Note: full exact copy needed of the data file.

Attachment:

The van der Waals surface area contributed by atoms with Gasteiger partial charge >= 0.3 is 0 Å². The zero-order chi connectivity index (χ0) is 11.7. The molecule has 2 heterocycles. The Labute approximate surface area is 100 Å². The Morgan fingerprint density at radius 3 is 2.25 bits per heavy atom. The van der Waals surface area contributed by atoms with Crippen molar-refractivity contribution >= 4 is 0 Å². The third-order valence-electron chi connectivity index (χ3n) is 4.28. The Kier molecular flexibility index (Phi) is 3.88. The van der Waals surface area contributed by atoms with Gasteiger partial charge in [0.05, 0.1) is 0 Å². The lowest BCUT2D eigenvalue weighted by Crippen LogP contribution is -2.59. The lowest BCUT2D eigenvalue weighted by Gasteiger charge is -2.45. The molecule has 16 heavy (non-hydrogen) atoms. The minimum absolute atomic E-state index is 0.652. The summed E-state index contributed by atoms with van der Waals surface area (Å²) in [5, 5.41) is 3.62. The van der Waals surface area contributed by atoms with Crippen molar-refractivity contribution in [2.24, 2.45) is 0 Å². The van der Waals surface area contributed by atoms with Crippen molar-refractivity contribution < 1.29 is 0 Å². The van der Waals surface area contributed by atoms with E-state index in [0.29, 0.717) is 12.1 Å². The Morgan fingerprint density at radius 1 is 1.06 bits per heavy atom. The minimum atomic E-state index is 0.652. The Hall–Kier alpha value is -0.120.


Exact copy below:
The van der Waals surface area contributed by atoms with Gasteiger partial charge >= 0.3 is 0 Å². The zero-order chi connectivity index (χ0) is 11.7. The molecule has 2 heterocycles. The Labute approximate surface area is 100 Å². The Morgan fingerprint density at radius 3 is 2.25 bits per heavy atom. The van der Waals surface area contributed by atoms with Crippen molar-refractivity contribution >= 4 is 0 Å². The third-order valence-electron chi connectivity index (χ3n) is 4.28. The Kier molecular flexibility index (Phi) is 3.88. The van der Waals surface area contributed by atoms with Gasteiger partial charge in [0.05, 0.1) is 0 Å². The lowest BCUT2D eigenvalue weighted by Crippen LogP contribution is -2.59. The lowest BCUT2D eigenvalue weighted by Gasteiger charge is -2.45. The molecule has 16 heavy (non-hydrogen) atoms. The minimum absolute atomic E-state index is 0.652. The summed E-state index contributed by atoms with van der Waals surface area (Å²) in [5, 5.41) is 3.62. The van der Waals surface area contributed by atoms with Crippen molar-refractivity contribution in [2.24, 2.45) is 0 Å². The van der Waals surface area contributed by atoms with Crippen molar-refractivity contribution < 1.29 is 0 Å². The van der Waals surface area contributed by atoms with E-state index in [0.29, 0.717) is 12.1 Å². The Morgan fingerprint density at radius 1 is 1.06 bits per heavy atom. The minimum atomic E-state index is 0.652. The Hall–Kier alpha value is -0.120.